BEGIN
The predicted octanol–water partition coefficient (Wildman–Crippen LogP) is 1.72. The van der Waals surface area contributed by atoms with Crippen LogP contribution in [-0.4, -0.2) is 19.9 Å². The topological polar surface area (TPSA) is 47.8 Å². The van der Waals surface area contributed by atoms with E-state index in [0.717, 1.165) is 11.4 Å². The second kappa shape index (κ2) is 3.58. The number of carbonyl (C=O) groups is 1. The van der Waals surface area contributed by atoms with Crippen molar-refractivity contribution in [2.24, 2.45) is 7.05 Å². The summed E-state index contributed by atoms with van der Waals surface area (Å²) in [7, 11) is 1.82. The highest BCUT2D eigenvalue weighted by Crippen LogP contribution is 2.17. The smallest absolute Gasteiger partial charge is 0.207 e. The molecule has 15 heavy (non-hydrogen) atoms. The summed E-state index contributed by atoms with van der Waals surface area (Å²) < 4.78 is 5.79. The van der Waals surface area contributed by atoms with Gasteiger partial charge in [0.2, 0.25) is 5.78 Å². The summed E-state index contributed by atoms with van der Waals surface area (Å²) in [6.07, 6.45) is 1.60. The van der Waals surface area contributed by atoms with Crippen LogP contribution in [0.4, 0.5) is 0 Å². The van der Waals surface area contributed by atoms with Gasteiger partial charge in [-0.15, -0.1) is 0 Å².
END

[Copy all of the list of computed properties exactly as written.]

The predicted octanol–water partition coefficient (Wildman–Crippen LogP) is 1.72. The van der Waals surface area contributed by atoms with Crippen LogP contribution in [-0.4, -0.2) is 19.9 Å². The topological polar surface area (TPSA) is 47.8 Å². The van der Waals surface area contributed by atoms with E-state index in [0.717, 1.165) is 11.4 Å². The second kappa shape index (κ2) is 3.58. The number of carbonyl (C=O) groups is 1. The van der Waals surface area contributed by atoms with Crippen molar-refractivity contribution in [2.24, 2.45) is 7.05 Å². The summed E-state index contributed by atoms with van der Waals surface area (Å²) in [7, 11) is 1.82. The highest BCUT2D eigenvalue weighted by Crippen LogP contribution is 2.17. The smallest absolute Gasteiger partial charge is 0.207 e. The molecule has 15 heavy (non-hydrogen) atoms. The summed E-state index contributed by atoms with van der Waals surface area (Å²) < 4.78 is 5.79. The van der Waals surface area contributed by atoms with Gasteiger partial charge in [0.2, 0.25) is 5.78 Å². The summed E-state index contributed by atoms with van der Waals surface area (Å²) in [6.07, 6.45) is 1.60. The van der Waals surface area contributed by atoms with Crippen LogP contribution in [0.4, 0.5) is 0 Å². The van der Waals surface area contributed by atoms with Gasteiger partial charge in [-0.15, -0.1) is 0 Å².